Diy radiator-If you are stuck on how you can paint a cast iron radiator without ruining the features and the class of it then this article is a must read for you. Many of the older homes and buildings have cast iron radiators throughout, however over time with the constant heating and cooling of the radiators, the paint chips off and makes the radiators an eyesore. You can if done correctly restore them to their original beauty, this will take some time but in the end it is well worth the effort that you put in to do so.
You should plan to work early in the spring as you are going to have to turn off the heating for at least three months to allow the paint to settle on the radiators before you turn it back on again, the key is not to rush the process as it will look awful and it will be a waste of your time.
Cast Iron Radiators-Start removing the radiators by turning the gas off and taking the bolts out that are fastening it to the wall. Place a bowl or a dish under the valve in case any water starts to come out so that it doesn’t go all over the floor. Then take the radiator outside and tilt it on its side to remove any remaining water and debris, you may want to get a few people to help you move the radiator because they are very heavy.
Wipe down the radiator, front and back with a warm rag to get rid of any dirt and dust before you go to paint it. Then after you have done this scrap off any flaking bits with sandpaper or a wire brush. Then to get that smooth even finish sandblast all of the parts of the radiator to remove any stubborn paint or rust. Wear safety glasses when sandblasting to protect your eyes, you also need to sand the whole radiator so that there is a surface for the paint to grip onto. You don’t have to sandblast it just use some coarse sheets of sandpaper to get rid of the majority of the paint.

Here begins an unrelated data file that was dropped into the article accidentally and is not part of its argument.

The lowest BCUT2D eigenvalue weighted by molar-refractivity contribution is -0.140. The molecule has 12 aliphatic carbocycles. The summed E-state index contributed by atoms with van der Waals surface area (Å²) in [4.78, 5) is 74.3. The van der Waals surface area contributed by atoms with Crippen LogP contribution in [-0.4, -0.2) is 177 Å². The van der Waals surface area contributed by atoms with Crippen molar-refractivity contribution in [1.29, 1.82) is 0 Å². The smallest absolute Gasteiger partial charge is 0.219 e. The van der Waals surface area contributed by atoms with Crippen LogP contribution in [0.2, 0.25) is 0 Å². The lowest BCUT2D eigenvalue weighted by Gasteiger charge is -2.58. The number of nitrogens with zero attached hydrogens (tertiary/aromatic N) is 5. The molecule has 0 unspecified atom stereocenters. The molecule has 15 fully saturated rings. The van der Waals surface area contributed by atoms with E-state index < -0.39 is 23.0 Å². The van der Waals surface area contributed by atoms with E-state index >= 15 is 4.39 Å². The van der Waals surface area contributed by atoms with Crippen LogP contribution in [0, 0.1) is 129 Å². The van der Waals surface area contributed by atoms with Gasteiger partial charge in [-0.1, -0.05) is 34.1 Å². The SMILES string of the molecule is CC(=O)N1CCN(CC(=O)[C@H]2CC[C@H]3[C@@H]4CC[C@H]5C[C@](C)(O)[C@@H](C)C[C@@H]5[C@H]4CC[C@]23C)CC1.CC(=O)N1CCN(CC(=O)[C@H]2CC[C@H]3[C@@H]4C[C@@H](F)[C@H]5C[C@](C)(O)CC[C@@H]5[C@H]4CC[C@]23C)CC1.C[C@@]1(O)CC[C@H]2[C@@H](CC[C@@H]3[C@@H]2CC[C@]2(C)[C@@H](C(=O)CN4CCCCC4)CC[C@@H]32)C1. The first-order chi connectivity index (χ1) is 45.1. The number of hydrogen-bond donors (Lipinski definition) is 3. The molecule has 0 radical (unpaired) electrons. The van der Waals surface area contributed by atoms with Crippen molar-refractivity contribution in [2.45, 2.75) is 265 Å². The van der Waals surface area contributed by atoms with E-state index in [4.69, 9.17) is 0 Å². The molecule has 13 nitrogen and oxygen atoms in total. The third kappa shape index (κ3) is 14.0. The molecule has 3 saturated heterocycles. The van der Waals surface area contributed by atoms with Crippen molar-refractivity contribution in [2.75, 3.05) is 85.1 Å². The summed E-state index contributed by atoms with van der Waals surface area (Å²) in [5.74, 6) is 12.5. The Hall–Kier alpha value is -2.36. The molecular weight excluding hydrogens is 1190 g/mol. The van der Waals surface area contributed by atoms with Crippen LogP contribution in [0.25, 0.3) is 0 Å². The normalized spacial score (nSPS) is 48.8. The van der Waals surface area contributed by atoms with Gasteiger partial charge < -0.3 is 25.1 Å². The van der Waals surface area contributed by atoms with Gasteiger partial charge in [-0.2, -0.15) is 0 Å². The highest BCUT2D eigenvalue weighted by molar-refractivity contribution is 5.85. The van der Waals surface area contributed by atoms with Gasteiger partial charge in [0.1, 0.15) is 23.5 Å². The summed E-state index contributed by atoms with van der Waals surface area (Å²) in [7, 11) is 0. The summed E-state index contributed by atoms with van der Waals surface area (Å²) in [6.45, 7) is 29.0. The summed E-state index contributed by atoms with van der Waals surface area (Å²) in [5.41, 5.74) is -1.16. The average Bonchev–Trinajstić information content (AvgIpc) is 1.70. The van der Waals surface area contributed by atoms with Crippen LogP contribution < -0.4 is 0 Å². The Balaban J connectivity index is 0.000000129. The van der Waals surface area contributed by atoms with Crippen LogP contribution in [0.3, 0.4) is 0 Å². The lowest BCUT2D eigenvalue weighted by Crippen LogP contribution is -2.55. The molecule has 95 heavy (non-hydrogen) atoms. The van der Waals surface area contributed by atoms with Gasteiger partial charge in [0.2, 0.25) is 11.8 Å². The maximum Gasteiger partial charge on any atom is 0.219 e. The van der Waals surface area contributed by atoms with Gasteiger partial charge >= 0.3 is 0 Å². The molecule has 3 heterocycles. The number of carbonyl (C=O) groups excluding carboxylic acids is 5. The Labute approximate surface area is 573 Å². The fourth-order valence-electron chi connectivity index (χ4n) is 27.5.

Again after you have done this wipe away all the debris that might mess up the job. Put down some newspaper if you haven’t already to catch the paint instead of going all over the floor even if it outside. Hold the spray paint can 12 to 18 inches away from the radiator and work on a single section at a time lightly covering it with paint as you go to get an even finish all around. This allows the paint to dry faster but always check with the manufacturer’s instructions on the drying time. To make sure that you have enough paint buy at least two or three cans of spray paint and you can always store them for touching up if you don’t use them all in one go.
After you have put one coat on and its dry keep going until you are happy with the finish, remembering to let it dry each time you finish.
Then after you have painted the radiator put it in a well-ventilated area until you can put them back onto the wall and make sure all coats have dried to touch. When this is complete you can then move it back into the house. Then it is basically just a case of repeating the steps that you did to take it off the wall to put it back on.
Aidan is a keen writer who has a passion for radiators. He currently writes for the radiator works who have a selection of bespoke radiators and modern radiators.